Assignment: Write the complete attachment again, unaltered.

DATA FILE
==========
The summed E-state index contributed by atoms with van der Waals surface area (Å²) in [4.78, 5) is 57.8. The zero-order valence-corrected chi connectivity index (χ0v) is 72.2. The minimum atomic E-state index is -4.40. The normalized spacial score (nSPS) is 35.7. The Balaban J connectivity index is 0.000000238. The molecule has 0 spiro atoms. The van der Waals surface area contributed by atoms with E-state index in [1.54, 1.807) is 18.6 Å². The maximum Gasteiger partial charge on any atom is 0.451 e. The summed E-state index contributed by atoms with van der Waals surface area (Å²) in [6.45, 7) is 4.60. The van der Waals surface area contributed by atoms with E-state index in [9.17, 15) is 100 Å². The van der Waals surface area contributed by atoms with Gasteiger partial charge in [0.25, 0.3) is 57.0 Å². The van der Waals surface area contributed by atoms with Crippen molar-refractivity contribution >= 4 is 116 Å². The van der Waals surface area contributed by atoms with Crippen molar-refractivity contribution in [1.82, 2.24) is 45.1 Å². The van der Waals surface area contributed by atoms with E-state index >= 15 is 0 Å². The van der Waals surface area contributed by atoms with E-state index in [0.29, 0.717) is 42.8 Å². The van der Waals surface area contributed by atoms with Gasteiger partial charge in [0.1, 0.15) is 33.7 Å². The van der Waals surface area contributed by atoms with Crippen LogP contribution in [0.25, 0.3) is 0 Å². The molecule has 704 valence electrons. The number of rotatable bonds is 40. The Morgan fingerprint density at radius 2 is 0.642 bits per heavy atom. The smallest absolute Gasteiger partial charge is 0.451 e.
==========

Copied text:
The summed E-state index contributed by atoms with van der Waals surface area (Å²) in [4.78, 5) is 57.8. The zero-order valence-corrected chi connectivity index (χ0v) is 72.2. The minimum atomic E-state index is -4.40. The normalized spacial score (nSPS) is 35.7. The Balaban J connectivity index is 0.000000238. The molecule has 0 spiro atoms. The van der Waals surface area contributed by atoms with E-state index in [1.54, 1.807) is 18.6 Å². The maximum Gasteiger partial charge on any atom is 0.451 e. The summed E-state index contributed by atoms with van der Waals surface area (Å²) in [6.45, 7) is 4.60. The van der Waals surface area contributed by atoms with E-state index in [9.17, 15) is 100 Å². The van der Waals surface area contributed by atoms with Gasteiger partial charge in [0.25, 0.3) is 57.0 Å². The van der Waals surface area contributed by atoms with Crippen molar-refractivity contribution >= 4 is 116 Å². The van der Waals surface area contributed by atoms with Crippen molar-refractivity contribution in [1.82, 2.24) is 45.1 Å². The van der Waals surface area contributed by atoms with E-state index >= 15 is 0 Å². The van der Waals surface area contributed by atoms with E-state index in [0.29, 0.717) is 42.8 Å². The van der Waals surface area contributed by atoms with Gasteiger partial charge in [0.1, 0.15) is 33.7 Å². The van der Waals surface area contributed by atoms with Crippen LogP contribution in [0.25, 0.3) is 0 Å². The molecule has 704 valence electrons. The number of rotatable bonds is 40. The Morgan fingerprint density at radius 2 is 0.642 bits per heavy atom. The smallest absolute Gasteiger partial charge is 0.451 e.